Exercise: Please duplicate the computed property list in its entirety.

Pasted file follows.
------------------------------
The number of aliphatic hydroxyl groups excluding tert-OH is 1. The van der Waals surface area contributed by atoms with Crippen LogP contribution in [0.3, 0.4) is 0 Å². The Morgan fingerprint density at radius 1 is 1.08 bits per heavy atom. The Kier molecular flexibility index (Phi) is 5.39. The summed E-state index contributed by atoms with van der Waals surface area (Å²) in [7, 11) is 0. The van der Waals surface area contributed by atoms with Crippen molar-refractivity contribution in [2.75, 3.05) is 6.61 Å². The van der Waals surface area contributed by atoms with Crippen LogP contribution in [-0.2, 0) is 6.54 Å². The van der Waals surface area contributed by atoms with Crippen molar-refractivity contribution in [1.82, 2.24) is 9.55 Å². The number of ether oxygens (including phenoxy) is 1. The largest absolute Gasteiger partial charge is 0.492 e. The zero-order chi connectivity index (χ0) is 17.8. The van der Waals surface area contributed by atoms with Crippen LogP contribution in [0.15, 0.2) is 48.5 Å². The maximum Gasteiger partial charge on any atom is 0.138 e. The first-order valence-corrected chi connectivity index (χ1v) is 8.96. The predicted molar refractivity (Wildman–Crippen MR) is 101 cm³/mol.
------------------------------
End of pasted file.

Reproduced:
The number of aliphatic hydroxyl groups excluding tert-OH is 1. The van der Waals surface area contributed by atoms with Crippen LogP contribution in [0.3, 0.4) is 0 Å². The Morgan fingerprint density at radius 1 is 1.08 bits per heavy atom. The Kier molecular flexibility index (Phi) is 5.39. The summed E-state index contributed by atoms with van der Waals surface area (Å²) in [7, 11) is 0. The van der Waals surface area contributed by atoms with Crippen molar-refractivity contribution in [2.75, 3.05) is 6.61 Å². The van der Waals surface area contributed by atoms with Crippen LogP contribution in [-0.2, 0) is 6.54 Å². The van der Waals surface area contributed by atoms with Crippen molar-refractivity contribution in [1.82, 2.24) is 9.55 Å². The number of ether oxygens (including phenoxy) is 1. The largest absolute Gasteiger partial charge is 0.492 e. The zero-order chi connectivity index (χ0) is 17.8. The van der Waals surface area contributed by atoms with Crippen LogP contribution in [0.15, 0.2) is 48.5 Å². The maximum Gasteiger partial charge on any atom is 0.138 e. The first-order valence-corrected chi connectivity index (χ1v) is 8.96. The predicted molar refractivity (Wildman–Crippen MR) is 101 cm³/mol.